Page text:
From now on, I am going to refer to “not for profit” hospitals as “not show a profit” hospitals. I believe that no other group deserves more blame for the disastrously expensive state of health care in this country than these big “not show a profit” hospitals. They, of course, have an incredibly powerful lobby, the American Hospital Association, which has bribed sufficient players in D.C. to allow them to have their way with the sick. I thought it might be useful to review their role to date.
These big hospitals were granted a concession of tax-free status when required to see all patients (that could pay or not) that came through their doors. The value of this concession is incalculably huge and while sufficient to cover the costs of indigent care and finance hospital expansions, was nonetheless insufficient to slake the greed of those running these outfits.
The poor mouthing tactics of the “not show a profit” hospitals have gone on for some time but reached a fevered pitch in the mid to late ‘90’s when physician-owned specialty hospitals made their debut (my apologies to those physician-owned hospitals that predated this time). “Doctor owners are cherry picking,” was their cry! “They are leaving us with all of the patients who can’t pay,” they screamed. Here in Oklahoma, a state-commissioned “Trauma Task Force,” was hijacked by these goons, using that vehicle to make an anti-competitive case against these new physician-owned facilities. A libertarian-leaning legislator saw to it that I was put on this task force. Here I learned first-hand the lengths to which these hospitals would go to avoid the competition that is present in every other sector of our economy.
All the while, the hospitals were lobbying for disproportionate funding from Medicare and Medicaid, compared to physician-owned facilities. They prevailed and today if you have your knee replaced at a “not show a profit” hospital in Oklahoma City, Medicare will pay them twice what the physician-owned (and far superior) orthopedic hospital will be paid. Those greedy doctors! Summing this up, big hospitals successfully lobbied to be paid more, lobbied to have physician-owned facilities be paid less, screamed they were going broke and accused the greedy doctors of cherry picking.
Let’s keep going. Unsatisfied with their tax-free status and disproportionate government payments, the hospitals pulled off their ultimate heist: the uncompensated care scam. Declaring any amount of their bill which they did not collect, “charitable care,” they managed to secure even higher Medicare and Medicaid funding based on this fiction. Uncle Sam provides DSH (disproportionate share hospital) payments to hospitals based on the amount they claim they didn’t collect. This incentivized the hospitals to produce the most outrageously fictitious bills they could, as this padded their DSH payments. This “uncollected” amount also helped maintain the fiction of their “not for profit” status. The more hospitals “lost”, the more they made, kind of a reverse-Enron, overstating losses instead of gains.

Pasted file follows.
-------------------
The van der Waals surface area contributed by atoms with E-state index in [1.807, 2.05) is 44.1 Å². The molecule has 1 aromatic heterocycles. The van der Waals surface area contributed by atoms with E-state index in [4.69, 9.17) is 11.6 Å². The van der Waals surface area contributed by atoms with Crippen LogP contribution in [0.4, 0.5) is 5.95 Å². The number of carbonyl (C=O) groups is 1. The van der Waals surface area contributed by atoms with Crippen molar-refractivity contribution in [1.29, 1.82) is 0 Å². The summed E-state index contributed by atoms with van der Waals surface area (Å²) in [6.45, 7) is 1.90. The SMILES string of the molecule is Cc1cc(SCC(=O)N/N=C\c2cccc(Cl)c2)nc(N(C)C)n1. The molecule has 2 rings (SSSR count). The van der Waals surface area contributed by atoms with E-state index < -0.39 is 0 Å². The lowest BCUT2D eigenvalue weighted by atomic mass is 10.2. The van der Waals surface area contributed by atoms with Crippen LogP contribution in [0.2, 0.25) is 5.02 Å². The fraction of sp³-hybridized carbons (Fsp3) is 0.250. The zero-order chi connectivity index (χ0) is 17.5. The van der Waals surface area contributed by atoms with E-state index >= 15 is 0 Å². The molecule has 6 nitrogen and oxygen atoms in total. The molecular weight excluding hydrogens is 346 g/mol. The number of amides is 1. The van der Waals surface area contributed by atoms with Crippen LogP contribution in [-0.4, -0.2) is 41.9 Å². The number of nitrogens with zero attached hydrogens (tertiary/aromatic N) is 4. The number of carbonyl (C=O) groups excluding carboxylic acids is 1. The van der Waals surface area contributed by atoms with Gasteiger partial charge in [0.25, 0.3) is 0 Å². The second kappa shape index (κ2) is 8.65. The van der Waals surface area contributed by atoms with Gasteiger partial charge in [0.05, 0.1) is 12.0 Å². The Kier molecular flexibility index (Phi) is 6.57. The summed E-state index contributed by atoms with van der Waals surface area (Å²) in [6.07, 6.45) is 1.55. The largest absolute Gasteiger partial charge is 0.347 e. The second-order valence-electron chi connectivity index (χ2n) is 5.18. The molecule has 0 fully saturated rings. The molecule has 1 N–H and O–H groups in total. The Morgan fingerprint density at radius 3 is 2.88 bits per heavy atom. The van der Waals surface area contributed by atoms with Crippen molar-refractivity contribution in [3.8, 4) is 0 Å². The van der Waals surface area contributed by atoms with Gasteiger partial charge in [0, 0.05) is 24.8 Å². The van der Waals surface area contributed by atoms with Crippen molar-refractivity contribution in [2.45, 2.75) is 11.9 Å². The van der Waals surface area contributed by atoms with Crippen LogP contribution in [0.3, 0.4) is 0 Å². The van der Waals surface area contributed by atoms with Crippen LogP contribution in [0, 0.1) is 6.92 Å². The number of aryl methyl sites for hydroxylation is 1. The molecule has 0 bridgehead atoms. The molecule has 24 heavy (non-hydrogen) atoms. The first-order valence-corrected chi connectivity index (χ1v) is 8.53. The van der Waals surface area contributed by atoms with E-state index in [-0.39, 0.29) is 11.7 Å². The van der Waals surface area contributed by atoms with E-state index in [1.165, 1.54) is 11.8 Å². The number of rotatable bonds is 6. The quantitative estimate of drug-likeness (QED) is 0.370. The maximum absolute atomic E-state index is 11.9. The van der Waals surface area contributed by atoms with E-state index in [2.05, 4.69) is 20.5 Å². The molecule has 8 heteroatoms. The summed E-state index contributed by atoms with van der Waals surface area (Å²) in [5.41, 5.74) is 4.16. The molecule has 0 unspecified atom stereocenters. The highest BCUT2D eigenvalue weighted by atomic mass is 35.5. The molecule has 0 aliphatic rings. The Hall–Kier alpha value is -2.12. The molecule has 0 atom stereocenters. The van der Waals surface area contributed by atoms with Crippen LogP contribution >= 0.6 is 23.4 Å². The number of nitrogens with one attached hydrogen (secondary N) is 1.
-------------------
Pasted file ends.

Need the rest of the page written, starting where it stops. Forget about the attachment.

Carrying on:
(Insurance companies discovered that they could “sell” their services to “re-price” these false bills and make billions in this way. I have discussed the mechanics of this in prior posts. Let’s stay on these hospitals, though.)
Still not satisfied and continuing the poor mouthing lie, hospitals justified their outrageous bills by saying that they were going broke from all of the “charity” care they were delivering. You can see now that they were being paid for this “charity” care by the taxpayer even if the patient wasn’t paying them. The hospitals began more aggressively “shifting the costs” to those who were paying their bills, even though there were no costs to shift.
(Insurance companies were drowning in their champagne as they saw this as this gave them justification for raising premiums and padded their “re-pricing” profits.)
Think I’m wrong? Look at the building cranes in front of these large hospitals. The largest crane I’ve ever seen is in front of St. Francis Hospital in Tulsa as I write this. The Catholic Hospital Association, of which they are a member, pushed hard for the Unaffordable Care Act, as they stand to make money like never before, getting paid by “insurance” while continuing their uncompensated care scam.
Look at the devastation of rural hospitals inflicted by the big hospitals. First the giant hospitals buy all of the doctors in town, turning them into referral tools, requiring that they transport every patient they can to the mother ship, then they buy the rural hospitals in a hostile takeover, having bankrupted them with this scheme.
One Catholic hospital system has made so much money with the above schemes that they simply can’t figure out what to do with all of it. So they set up a separate supply-purchasing company that after procuring goods for their hospitals, marks it up to themselves, allowing them to dump unlimited profits from their “not show a profit” mother ship.
I suppose I should mention that the administrators of these facilities make millions of dollars every year. The head of the Catholic Hospital Association (a nun) makes 1 million dollars a year! That’s a bunch of cash to cram in her habit.